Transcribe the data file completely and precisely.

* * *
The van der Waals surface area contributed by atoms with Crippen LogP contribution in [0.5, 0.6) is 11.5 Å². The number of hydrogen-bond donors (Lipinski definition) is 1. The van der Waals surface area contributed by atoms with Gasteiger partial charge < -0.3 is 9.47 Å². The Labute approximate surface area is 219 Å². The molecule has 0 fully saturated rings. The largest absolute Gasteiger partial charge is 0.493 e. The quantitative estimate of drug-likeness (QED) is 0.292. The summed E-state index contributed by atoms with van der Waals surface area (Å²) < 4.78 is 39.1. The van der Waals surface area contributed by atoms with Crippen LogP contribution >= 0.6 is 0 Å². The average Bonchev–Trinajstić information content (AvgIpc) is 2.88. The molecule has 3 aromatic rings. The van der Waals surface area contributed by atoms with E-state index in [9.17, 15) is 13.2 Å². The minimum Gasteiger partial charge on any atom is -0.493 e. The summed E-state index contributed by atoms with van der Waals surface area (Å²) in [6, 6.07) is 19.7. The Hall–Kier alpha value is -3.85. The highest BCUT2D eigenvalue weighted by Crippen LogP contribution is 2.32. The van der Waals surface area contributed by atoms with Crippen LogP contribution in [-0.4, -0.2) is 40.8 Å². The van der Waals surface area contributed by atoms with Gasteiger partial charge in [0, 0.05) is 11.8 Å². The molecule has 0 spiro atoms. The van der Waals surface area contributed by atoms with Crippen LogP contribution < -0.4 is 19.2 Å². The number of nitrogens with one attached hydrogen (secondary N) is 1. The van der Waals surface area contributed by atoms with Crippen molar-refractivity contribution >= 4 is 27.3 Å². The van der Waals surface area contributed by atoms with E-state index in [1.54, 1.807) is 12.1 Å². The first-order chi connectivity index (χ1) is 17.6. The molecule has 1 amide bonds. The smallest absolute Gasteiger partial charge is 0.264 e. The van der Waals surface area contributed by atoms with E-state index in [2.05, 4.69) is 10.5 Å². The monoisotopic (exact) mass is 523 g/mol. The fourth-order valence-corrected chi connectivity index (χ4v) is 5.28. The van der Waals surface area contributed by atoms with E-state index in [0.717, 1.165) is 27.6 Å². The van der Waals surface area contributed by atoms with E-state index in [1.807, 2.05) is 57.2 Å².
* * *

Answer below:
The van der Waals surface area contributed by atoms with Crippen LogP contribution in [0.5, 0.6) is 11.5 Å². The number of hydrogen-bond donors (Lipinski definition) is 1. The van der Waals surface area contributed by atoms with Gasteiger partial charge < -0.3 is 9.47 Å². The Labute approximate surface area is 219 Å². The molecule has 0 fully saturated rings. The largest absolute Gasteiger partial charge is 0.493 e. The quantitative estimate of drug-likeness (QED) is 0.292. The summed E-state index contributed by atoms with van der Waals surface area (Å²) < 4.78 is 39.1. The van der Waals surface area contributed by atoms with Crippen LogP contribution >= 0.6 is 0 Å². The average Bonchev–Trinajstić information content (AvgIpc) is 2.88. The molecule has 3 aromatic rings. The van der Waals surface area contributed by atoms with E-state index in [9.17, 15) is 13.2 Å². The minimum Gasteiger partial charge on any atom is -0.493 e. The summed E-state index contributed by atoms with van der Waals surface area (Å²) in [6, 6.07) is 19.7. The Hall–Kier alpha value is -3.85. The highest BCUT2D eigenvalue weighted by Crippen LogP contribution is 2.32. The van der Waals surface area contributed by atoms with Crippen LogP contribution in [-0.4, -0.2) is 40.8 Å². The van der Waals surface area contributed by atoms with Gasteiger partial charge in [0, 0.05) is 11.8 Å². The molecule has 0 spiro atoms. The van der Waals surface area contributed by atoms with Crippen LogP contribution < -0.4 is 19.2 Å². The number of nitrogens with one attached hydrogen (secondary N) is 1. The van der Waals surface area contributed by atoms with Crippen molar-refractivity contribution >= 4 is 27.3 Å². The van der Waals surface area contributed by atoms with E-state index in [1.54, 1.807) is 12.1 Å². The first-order chi connectivity index (χ1) is 17.6. The molecule has 1 amide bonds. The smallest absolute Gasteiger partial charge is 0.264 e. The van der Waals surface area contributed by atoms with E-state index in [2.05, 4.69) is 10.5 Å². The monoisotopic (exact) mass is 523 g/mol. The fourth-order valence-corrected chi connectivity index (χ4v) is 5.28. The van der Waals surface area contributed by atoms with E-state index in [0.717, 1.165) is 27.6 Å². The van der Waals surface area contributed by atoms with E-state index in [1.807, 2.05) is 57.2 Å².